What are you worth?
The United States’ net worth has fallen by trillions, and many see this as the most pressing economic problem of the day.
Policymakers and businesses alike say declining asset values, particularly of homes, are causing consumers to cut back more and more, keeping the economy from growing again.
Testifying before Congress this week, Federal Reserve Board Chairman Ben Bernanke said the Fed expects only “moderate growth” and a “gradual decline in the unemployment rate” over the next several years. Bernanke noted that weakness in housing construction and the job market were holding back consumer spending.
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The traditional economic indicators show how bad the recession was, and for some, why it isn’t growing again. Real Gross Domestic Product is lower than it was two years ago. The unemployment rate today is double that of three years ago. Like Bernanke, many commentators see high unemployment as holding back economic growth.
The net worth of the United States isn’t discussed that much. But each quarter the Federal Reserve produces the Flow of Funds report, which includes the “Balance Sheet of Households and Nonprofit Organizations.”
Like a financial statement, this table shows the assets and liabilities of households in the U.S. Household assets are in decline, both the value of homes and retirement portfolios. Unfortunately, household liabilities have not declined at an equal rate.
Since 2007 the value of assets for U.S. households has dropped 13 percent. Meanwhile, total household liabilities have fallen only 2.8 percent.
Yes, most of the decline in asset value is from falling home prices. U.S. household real estate values have fallen 21 percent since 2007. The decline is less serious in Idaho. According to the Federal Housing Finance Agency’s House Price Index, Idaho real estate values peaked in the first quarter of 2008 and have since fallen 14.4 percent.
In sum, the net worth of U.S. households and nonprofit organizations has fallen just over 15 percent since 2007. Net worth peaked in 2007 at $64.4 trillion but is now about $54.5 trillion.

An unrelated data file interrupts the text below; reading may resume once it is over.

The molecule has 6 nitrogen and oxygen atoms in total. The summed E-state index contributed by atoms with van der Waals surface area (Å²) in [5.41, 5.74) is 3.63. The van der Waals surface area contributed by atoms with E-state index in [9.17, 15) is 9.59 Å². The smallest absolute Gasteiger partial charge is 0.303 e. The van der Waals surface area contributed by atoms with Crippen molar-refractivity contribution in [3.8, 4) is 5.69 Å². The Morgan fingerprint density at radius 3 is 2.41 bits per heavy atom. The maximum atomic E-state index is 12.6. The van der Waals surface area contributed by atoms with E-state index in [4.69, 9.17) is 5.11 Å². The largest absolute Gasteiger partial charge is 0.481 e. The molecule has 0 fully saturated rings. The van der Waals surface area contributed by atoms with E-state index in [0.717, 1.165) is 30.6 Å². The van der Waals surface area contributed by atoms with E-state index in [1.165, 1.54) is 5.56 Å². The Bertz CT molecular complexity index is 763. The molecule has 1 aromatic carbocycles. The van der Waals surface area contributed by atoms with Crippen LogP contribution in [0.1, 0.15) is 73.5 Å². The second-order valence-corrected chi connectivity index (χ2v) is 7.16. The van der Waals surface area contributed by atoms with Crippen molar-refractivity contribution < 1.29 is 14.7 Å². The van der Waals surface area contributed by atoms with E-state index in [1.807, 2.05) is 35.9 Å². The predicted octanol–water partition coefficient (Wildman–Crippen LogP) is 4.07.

The net worth figure may be important for economic activity because of what economists call the wealth effect. When the value of household assets — such as homes, stocks, and bonds – rises, consumers spend more. Consumers feel better about their future, causing them to spend more today.
Unfortunately, the process can also work in reverse. A drop in asset values may lead to reduced consumer spending.
In the late sixties, U.S. consumer spending continued to grow even while disposable income was declining. The surprising growth in consumer spending was later attributed to a wealth effect from rapidly rising stock prices.
Today many attribute the recession to the fall in perhaps the most important household asset: the home. But a more important contributor to this recession, and its high unemployment rate, is the drop in business investment.
Gross Private Domestic Investment has fallen 24 percent since its peak in the second quarter of 2006. But personal consumption expenditures are actually up 11 percent over the same period.
Consumption declined only slightly in the third and fourth quarters of 2008. Disposable income was also down slightly in these two quarters but is now 4.6 percent higher than at the start of the recession.
The wealth effect is weak, if it exists at all.
Don’t blame the U.S. consumer for a weak economy. If policymakers want to see the labor market improve and the economy to grow, they must look for ways to help businesses increase investment.
Peter R. Crabb is a professor of finance and economics at Northwest Nazarene University in Nampa. He earned his doctorate in international and financial economics from the University of Oregon.